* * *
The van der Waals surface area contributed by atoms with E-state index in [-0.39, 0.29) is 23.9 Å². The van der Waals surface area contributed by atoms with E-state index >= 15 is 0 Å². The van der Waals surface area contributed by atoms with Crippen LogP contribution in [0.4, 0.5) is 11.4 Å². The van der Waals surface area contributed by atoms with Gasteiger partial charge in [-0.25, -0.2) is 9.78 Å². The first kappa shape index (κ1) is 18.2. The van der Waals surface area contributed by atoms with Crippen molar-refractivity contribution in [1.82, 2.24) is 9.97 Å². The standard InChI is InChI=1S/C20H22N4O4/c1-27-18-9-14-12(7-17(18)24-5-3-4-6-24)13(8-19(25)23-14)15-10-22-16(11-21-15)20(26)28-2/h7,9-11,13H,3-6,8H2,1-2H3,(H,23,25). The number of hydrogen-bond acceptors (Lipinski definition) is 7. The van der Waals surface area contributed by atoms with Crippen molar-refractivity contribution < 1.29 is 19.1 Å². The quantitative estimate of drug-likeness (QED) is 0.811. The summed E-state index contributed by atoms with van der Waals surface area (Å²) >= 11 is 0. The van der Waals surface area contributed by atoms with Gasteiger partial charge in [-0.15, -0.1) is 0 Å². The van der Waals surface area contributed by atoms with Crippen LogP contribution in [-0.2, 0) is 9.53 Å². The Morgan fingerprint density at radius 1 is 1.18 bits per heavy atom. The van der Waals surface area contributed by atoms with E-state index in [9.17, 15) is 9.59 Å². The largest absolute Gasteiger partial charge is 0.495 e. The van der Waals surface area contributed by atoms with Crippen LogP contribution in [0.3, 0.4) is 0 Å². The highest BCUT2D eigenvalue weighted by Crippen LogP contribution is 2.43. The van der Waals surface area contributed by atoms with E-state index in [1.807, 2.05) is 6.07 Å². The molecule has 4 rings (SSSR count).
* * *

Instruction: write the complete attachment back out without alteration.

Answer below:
The van der Waals surface area contributed by atoms with E-state index in [-0.39, 0.29) is 23.9 Å². The van der Waals surface area contributed by atoms with E-state index >= 15 is 0 Å². The van der Waals surface area contributed by atoms with Crippen LogP contribution in [0.4, 0.5) is 11.4 Å². The van der Waals surface area contributed by atoms with Gasteiger partial charge in [-0.25, -0.2) is 9.78 Å². The first kappa shape index (κ1) is 18.2. The van der Waals surface area contributed by atoms with Crippen molar-refractivity contribution in [1.82, 2.24) is 9.97 Å². The standard InChI is InChI=1S/C20H22N4O4/c1-27-18-9-14-12(7-17(18)24-5-3-4-6-24)13(8-19(25)23-14)15-10-22-16(11-21-15)20(26)28-2/h7,9-11,13H,3-6,8H2,1-2H3,(H,23,25). The number of hydrogen-bond acceptors (Lipinski definition) is 7. The van der Waals surface area contributed by atoms with Crippen molar-refractivity contribution < 1.29 is 19.1 Å². The quantitative estimate of drug-likeness (QED) is 0.811. The summed E-state index contributed by atoms with van der Waals surface area (Å²) >= 11 is 0. The van der Waals surface area contributed by atoms with Gasteiger partial charge in [-0.15, -0.1) is 0 Å². The van der Waals surface area contributed by atoms with Crippen LogP contribution in [-0.2, 0) is 9.53 Å². The Morgan fingerprint density at radius 1 is 1.18 bits per heavy atom. The van der Waals surface area contributed by atoms with E-state index in [9.17, 15) is 9.59 Å². The largest absolute Gasteiger partial charge is 0.495 e. The van der Waals surface area contributed by atoms with Crippen LogP contribution in [0.3, 0.4) is 0 Å². The highest BCUT2D eigenvalue weighted by Crippen LogP contribution is 2.43. The van der Waals surface area contributed by atoms with E-state index in [1.807, 2.05) is 6.07 Å². The molecule has 4 rings (SSSR count).